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Peaches & Eggplant.

gardening 033 Attempting to Grow Things

Mint & the very beginnings of Cantaloupe and strawberries.

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gardening 036 Attempting to Grow Things

Squash & Kale

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Tomatoes & Jalapeno & Lavender.  I picked up this tip at the nursery while listening to two other ladies shop together.  Apparently if you plant jalapeno next to a tomato plant, it will keep the bugs away.   So far, it’s looking really good!

gardening 038 Attempting to Grow Things

Grapefruits!   We planted this tree a few years ago and haven’t gotten a huge return on it yet.  But this year is looking oh so good.

gardening 039 Attempting to Grow Things

Apples & Brocolli

gardening 040 Attempting to Grow Things

Oregano & Basil

gardening 041 Attempting to Grow Things

gardening 042 Attempting to Grow Things

May 2, 2012 Sourdough Bread


I have an unhealthy obsession with bread.  I can literally eat it every single day, for every single meal, and for a few snacks in between.  French bread, sourdough bread, wheat bread, white bread, olive bread.  Really, all the breads. It’s a problem!

So, I really wanted to learn how to make my own.  I started with a pretty simple French Bread recipe that my mom sent me.  And it’s incredible!  But then, I was sitting at my favorite wine bar, chatting with my favorite wine guy and he let me in on his sourdough secret.  We worked out a little plan whereby I handed over a few pints of homemade ice cream and he gave me two cups of his sourdough starter.

And then, after many many many loaves of decent loaves, I did something different and magic happened.  Honestly, I don’t even know what I did.  But apparently I’ve been doing it steadily, and the results make me so happy.  And fat.  Fat & Happy.

So, here’s the only issue with making sourdough bread from a starter.  It takes FOREVER.  Nearly twenty four hours.  So, it takes some planning, but it’s well worth it!

French Bread 001 Sourdough Bread

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Brian’s Sourdough Bread Recipe:

7 cups unbleached bread flour (plus more for adjusting / kneading)
2 cups starter
2 1/4 cups water (plus more if needed)
3 tsp. sea salt
1 tsp. barley malt syrup (optional but desirable)

Combine ingredients in a stand mixer bowl with dough hook and begin mixing, paying special attention to the moisture level–after a minute the dough should almost be finished coming together in a ball and this is the point to adjust the moisture one way or the other—you want the dough to just stop sticking to the bottom of the bowl but still be moist—without stopping the mixer try to assess and if necessary adjust  the moisture level—if its still stuck to the bottom add some more flour just to the point that it stops sticking—if it seems too dry dribble some water in, a few drops at a time.  Continue mixing for a total of 5 minutes.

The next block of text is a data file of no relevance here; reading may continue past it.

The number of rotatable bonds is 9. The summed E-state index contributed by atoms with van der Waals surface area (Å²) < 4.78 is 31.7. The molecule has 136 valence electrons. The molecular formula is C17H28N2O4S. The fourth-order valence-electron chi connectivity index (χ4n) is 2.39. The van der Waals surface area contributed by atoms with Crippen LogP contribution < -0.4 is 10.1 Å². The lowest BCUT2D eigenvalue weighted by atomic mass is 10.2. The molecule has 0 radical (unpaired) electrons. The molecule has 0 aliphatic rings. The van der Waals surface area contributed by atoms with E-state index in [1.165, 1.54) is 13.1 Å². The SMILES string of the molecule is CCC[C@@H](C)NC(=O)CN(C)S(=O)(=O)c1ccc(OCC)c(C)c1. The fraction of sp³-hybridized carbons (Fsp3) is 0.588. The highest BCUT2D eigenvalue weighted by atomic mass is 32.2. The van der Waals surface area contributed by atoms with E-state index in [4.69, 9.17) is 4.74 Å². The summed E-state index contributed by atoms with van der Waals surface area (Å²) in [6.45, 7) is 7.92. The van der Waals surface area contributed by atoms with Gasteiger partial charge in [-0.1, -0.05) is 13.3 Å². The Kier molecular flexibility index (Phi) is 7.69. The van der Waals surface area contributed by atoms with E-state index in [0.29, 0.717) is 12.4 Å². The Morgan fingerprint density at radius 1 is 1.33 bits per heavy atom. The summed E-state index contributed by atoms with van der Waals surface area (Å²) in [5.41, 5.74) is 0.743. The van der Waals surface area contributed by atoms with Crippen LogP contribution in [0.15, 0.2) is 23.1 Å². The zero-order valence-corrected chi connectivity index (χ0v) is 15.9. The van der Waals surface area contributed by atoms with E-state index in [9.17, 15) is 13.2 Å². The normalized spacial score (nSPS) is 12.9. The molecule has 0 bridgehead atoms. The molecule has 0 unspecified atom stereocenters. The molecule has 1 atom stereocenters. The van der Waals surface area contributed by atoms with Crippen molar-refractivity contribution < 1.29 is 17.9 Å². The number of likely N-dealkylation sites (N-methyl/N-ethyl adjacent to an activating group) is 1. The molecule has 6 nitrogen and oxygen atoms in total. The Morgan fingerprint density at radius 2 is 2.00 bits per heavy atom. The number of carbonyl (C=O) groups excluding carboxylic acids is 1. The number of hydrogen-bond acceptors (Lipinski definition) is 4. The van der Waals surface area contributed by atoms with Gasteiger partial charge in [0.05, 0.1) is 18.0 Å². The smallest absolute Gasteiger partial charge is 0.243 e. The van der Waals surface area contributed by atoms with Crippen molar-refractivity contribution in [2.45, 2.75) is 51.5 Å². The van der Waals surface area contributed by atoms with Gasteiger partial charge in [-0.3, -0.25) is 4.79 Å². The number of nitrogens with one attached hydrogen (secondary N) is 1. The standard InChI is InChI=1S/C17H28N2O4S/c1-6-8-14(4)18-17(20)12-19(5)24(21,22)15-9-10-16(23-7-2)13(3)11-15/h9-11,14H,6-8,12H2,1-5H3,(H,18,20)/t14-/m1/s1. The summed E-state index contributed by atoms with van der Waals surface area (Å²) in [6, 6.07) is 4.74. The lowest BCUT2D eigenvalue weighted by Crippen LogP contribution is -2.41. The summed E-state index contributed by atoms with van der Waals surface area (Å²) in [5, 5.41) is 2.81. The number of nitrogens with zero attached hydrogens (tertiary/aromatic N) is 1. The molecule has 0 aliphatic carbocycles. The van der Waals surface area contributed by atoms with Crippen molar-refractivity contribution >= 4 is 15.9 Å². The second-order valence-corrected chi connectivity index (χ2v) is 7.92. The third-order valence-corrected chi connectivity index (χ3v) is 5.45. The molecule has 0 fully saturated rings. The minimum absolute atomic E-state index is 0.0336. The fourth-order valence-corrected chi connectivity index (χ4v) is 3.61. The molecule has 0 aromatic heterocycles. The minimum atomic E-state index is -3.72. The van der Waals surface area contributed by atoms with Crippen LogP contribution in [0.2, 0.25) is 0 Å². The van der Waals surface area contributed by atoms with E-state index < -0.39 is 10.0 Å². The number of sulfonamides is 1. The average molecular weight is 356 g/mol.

Stop the mixer, remove the bowl with the dough from the mixer and cover for a 20 minute rest.

Remove the dough from the bowl to a floured surface for kneading–the dough should be soft and slightly sticky–hand-knead for two to three minutes adding a minimal amount of flour at the beginning to prevent sticking–until the dough is smooth and not sticky to the touch.  Dust the bowl with flour and return the dough to the bowl and cover (I use a kitchen/foodsafe garbage bag–just put the bowl in the bag and seal it up–they also come in handy in covering odd-shaped items like a tray of baguettes…)

Let the dough rise until fully doubled–usually 8-12 hours depending on the ambient temperature.  Be patient– you can tell when its done by feeling–it should feel flabby, like the arms of a fat baby(?!!)–also if you poke your finger into the dough it no longer has any springback.

Remove dough from the bowl back to a floured surface and gently squish the air bubbles out.  Divide and shape the dough into desired loafs.  Cover and let rise until almost doubled, about 4 hours.   Completely pre-heat oven to 500 degrees (it should be radiating heat) and bake the loafs,  22-25 minutes for baguettes /small rolls or about 30 minutes for large loafs. The color should be a fairly deep brown and sound hollow when tapped on the bottom.  Cool completely before eating or wrapping.

For Freezing – wrap each loaf completely in tin foil and put it in the freezer. When you’re ready to eat it, heat oven to 350 degrees. Bake the loaves, still wrapped in tin foil, for 30 minutes.  It should taste as good as freshly baked bread!